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Private vehicle even with one person is a ‘public place’ in context of Covid, Delhi HC says

The court said a private vehicle would be a public place owing to the immediate risk of exposure to other persons under varying circumstances.

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New Delhi: A private vehicle, even if occupied by only one person, would constitute a “public place” in the context of the Covid pandemic, the Delhi High Court has ruled, upholding Delhi Disaster Management Authority’s (DDMA) regulations to prosecute those not wearing masks while travelling in a private car, either alone or in a group.

A single-judge bench of Justice Pratibha M. Singh pronounced the ruling on a batch of petitions that challenged DDMA’s April 2020 order as well as the regulations issued under the Epidemic Diseases Act (EDA).

All four petitioners were lawyers, who wanted their challans to be quashed.

“Wearing of masks cannot be an ego issue,” the judge said. “A mask is a suraksha kavach (protective shield) for preventing the spread of coronavirus.”

She advised the four advocates to follow the directives, given they are legally trained and, therefore, duty-bound to comply with the law.

“A vehicle which is moving across the city, even if occupied at a given point in time by one person, would be a public place owing to the immediate risk of exposure to the other persons under varying circumstances,” the judge said.

Two-fold challenge to DDMA’s order

The petitions had raised a two-fold challenge to the DDMA order and regulations — first that they were issued without any authority of law, and second, that a private car cannot be termed as a public space. Another point of contention made was that the regulations do not make it compulsory for an individual to wear a mask when travelling alone in a private vehicle.

Justice Singh dismissed all arguments advanced by the petitioners to hold that the order followed by regulations were tenable, since they were issued to ensure stricter compliance of various directives of the Centre and state government.

They (order and regulations) imposed penalties “by way of fines for a deterrent effect”, the judge said, elaborating on the objective of the government directives.

She took into account various guidelines, including that of the World Health Organization (WHO), and various international researches that support wearing of the mask for effective tackling the coronavirus. “The wearing of masks is necessary irrespective of whether a person is vaccinated or not,” the judge said

Also read: Driving alone? You still must be wearing mask, Delhi HC rules as India touches new Covid peak

‘Public place’

The moot question before the court was whether a private car with a single person can constitute a public place.

To determine that, Justice Singh weighed in the manner in which the virus spreads, which is through the droplets released from an individual either through breathing or sneezing.

“If a person is travelling in the car alone, the said status is not a permanent one. It is merely a temporary phase,” Justice Singh added.

The person may have visited a market, or workplace, or hospital or a busy street, prior to entering the car or vehicle, may stop at a traffic signal and roll down the window, there could be other occupants in the car prior to a said phase and post that phase, the judge said, as she examined the various circumstances under which an individual traveller in a car could be exposed to the virus and become a potential carrier.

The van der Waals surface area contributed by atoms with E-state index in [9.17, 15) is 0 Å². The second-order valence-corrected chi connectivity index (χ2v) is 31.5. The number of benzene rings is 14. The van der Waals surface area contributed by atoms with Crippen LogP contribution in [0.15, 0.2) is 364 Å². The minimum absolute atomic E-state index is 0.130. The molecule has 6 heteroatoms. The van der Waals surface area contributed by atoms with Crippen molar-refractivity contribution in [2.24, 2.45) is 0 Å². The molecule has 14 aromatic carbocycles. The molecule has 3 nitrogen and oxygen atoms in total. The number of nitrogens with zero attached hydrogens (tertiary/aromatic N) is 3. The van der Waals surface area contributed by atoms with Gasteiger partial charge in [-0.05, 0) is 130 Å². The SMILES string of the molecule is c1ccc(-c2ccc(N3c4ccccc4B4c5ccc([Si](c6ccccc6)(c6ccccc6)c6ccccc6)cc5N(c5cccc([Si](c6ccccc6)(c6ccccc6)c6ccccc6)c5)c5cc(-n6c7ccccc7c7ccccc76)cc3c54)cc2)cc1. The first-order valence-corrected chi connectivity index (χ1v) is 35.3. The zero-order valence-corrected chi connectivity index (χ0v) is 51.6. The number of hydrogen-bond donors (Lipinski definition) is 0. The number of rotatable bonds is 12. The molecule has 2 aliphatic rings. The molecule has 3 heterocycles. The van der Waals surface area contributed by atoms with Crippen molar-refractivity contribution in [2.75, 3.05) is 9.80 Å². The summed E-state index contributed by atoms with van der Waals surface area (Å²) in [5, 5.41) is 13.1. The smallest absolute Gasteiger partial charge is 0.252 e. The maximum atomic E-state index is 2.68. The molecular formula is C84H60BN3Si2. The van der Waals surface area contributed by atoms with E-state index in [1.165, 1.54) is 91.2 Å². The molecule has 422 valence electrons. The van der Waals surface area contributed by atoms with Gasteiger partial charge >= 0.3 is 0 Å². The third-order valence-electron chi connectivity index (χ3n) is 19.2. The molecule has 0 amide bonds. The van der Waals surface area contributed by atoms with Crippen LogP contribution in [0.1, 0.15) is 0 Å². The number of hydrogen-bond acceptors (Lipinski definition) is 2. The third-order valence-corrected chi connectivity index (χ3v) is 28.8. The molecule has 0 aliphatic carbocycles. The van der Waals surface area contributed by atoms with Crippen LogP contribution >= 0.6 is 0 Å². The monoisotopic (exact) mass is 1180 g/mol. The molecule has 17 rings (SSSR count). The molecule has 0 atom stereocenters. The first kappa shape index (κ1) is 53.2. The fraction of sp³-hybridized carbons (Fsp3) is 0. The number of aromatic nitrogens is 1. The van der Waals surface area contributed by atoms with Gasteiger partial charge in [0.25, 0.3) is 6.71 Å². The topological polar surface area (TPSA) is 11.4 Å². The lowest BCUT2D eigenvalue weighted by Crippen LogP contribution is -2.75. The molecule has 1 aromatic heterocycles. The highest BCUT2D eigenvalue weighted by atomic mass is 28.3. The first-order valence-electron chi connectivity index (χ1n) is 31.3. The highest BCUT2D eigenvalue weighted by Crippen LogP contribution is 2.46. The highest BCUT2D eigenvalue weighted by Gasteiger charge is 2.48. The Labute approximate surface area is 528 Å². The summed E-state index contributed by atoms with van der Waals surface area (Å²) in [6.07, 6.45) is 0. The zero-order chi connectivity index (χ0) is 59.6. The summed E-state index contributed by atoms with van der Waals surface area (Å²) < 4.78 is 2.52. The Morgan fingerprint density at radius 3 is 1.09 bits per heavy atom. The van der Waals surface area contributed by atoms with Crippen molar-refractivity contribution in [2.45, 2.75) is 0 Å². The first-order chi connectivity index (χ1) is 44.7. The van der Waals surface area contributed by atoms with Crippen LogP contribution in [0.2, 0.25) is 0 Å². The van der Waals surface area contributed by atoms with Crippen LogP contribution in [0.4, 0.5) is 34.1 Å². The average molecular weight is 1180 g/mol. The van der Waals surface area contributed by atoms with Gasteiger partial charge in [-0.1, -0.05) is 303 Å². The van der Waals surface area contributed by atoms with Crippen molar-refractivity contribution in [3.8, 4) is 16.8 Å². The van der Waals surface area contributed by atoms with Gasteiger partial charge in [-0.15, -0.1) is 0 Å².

The term ‘public place’, Justice Singh added, cannot be universally set in stone. It has been defined differently in various enactments, depending on the context, she said.

In the present cases, she said, the scope of the term has to be interpreted in the context of the pandemic.

“There are several possibilities in which, while sitting alone in the car, a traveller could be exposed to the outside world. Thus, it cannot be said that merely because the person is travelling alone in a car, the car would not be a public place,” the judge held.

Also read: Are Indians social distancing, following mask protocol as cases surge? This survey finds out

April regulations issued to ensure strict compliance

The petitioners had tried to differentiate between the April 2020 order and the regulations that followed thereafter. It was argued that while the April order specifically prescribed wearing of face masks in vehicles, the regulations only dealt with covering of faces in public places.

The petitioners contended that since a car occupied by one person would not be a public place, hence, a mask need not be worn.

But the court held this argument as untenable. The regulations, the court observed, was to ensure stricter compliance of the various directives of the Centre. “It is merely in continuance and to ensure stricter compliance of the earlier directives,” the judge said.

With respect to exercise of powers, the judge said the list of officers outlined in the regulations is broad and should be interpreted expansively and not restrictively. She quoted an old Supreme Court judgment to say the decision-making authority who has been conferred with statutory power to enforce the regulations can delegate tasks when there is an emergency.

(Edited by Neha Mahajan)

Also read: Thousands gather for Hola Mohalla festival in Punjab, give masks & social distancing a miss


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